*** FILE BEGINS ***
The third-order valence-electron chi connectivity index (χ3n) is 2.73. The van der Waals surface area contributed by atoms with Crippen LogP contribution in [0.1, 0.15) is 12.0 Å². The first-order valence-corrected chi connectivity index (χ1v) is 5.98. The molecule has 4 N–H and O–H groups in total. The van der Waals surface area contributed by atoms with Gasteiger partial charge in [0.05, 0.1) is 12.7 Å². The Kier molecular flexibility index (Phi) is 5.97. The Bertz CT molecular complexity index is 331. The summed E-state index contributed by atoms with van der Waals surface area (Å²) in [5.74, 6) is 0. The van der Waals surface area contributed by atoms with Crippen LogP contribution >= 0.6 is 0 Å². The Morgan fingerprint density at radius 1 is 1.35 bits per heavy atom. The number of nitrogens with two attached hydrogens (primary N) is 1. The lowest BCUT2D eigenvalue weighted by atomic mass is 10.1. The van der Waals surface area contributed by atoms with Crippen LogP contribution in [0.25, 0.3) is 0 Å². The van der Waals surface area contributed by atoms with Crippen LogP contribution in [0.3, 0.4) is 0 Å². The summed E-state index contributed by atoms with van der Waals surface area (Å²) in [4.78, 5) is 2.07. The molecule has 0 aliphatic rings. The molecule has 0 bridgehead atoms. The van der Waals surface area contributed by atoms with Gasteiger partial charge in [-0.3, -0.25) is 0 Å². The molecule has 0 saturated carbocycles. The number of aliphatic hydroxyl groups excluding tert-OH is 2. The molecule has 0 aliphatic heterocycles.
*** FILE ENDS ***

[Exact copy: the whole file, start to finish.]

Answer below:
The third-order valence-electron chi connectivity index (χ3n) is 2.73. The van der Waals surface area contributed by atoms with Crippen LogP contribution in [0.1, 0.15) is 12.0 Å². The first-order valence-corrected chi connectivity index (χ1v) is 5.98. The molecule has 4 N–H and O–H groups in total. The van der Waals surface area contributed by atoms with Gasteiger partial charge in [0.05, 0.1) is 12.7 Å². The Kier molecular flexibility index (Phi) is 5.97. The Bertz CT molecular complexity index is 331. The summed E-state index contributed by atoms with van der Waals surface area (Å²) in [5.74, 6) is 0. The van der Waals surface area contributed by atoms with Crippen LogP contribution >= 0.6 is 0 Å². The Morgan fingerprint density at radius 1 is 1.35 bits per heavy atom. The number of nitrogens with two attached hydrogens (primary N) is 1. The lowest BCUT2D eigenvalue weighted by atomic mass is 10.1. The van der Waals surface area contributed by atoms with Crippen LogP contribution in [0.25, 0.3) is 0 Å². The van der Waals surface area contributed by atoms with Crippen LogP contribution in [0.3, 0.4) is 0 Å². The summed E-state index contributed by atoms with van der Waals surface area (Å²) in [4.78, 5) is 2.07. The molecule has 0 aliphatic rings. The molecule has 0 bridgehead atoms. The van der Waals surface area contributed by atoms with Gasteiger partial charge in [-0.3, -0.25) is 0 Å². The molecule has 0 saturated carbocycles. The number of aliphatic hydroxyl groups excluding tert-OH is 2. The molecule has 0 aliphatic heterocycles.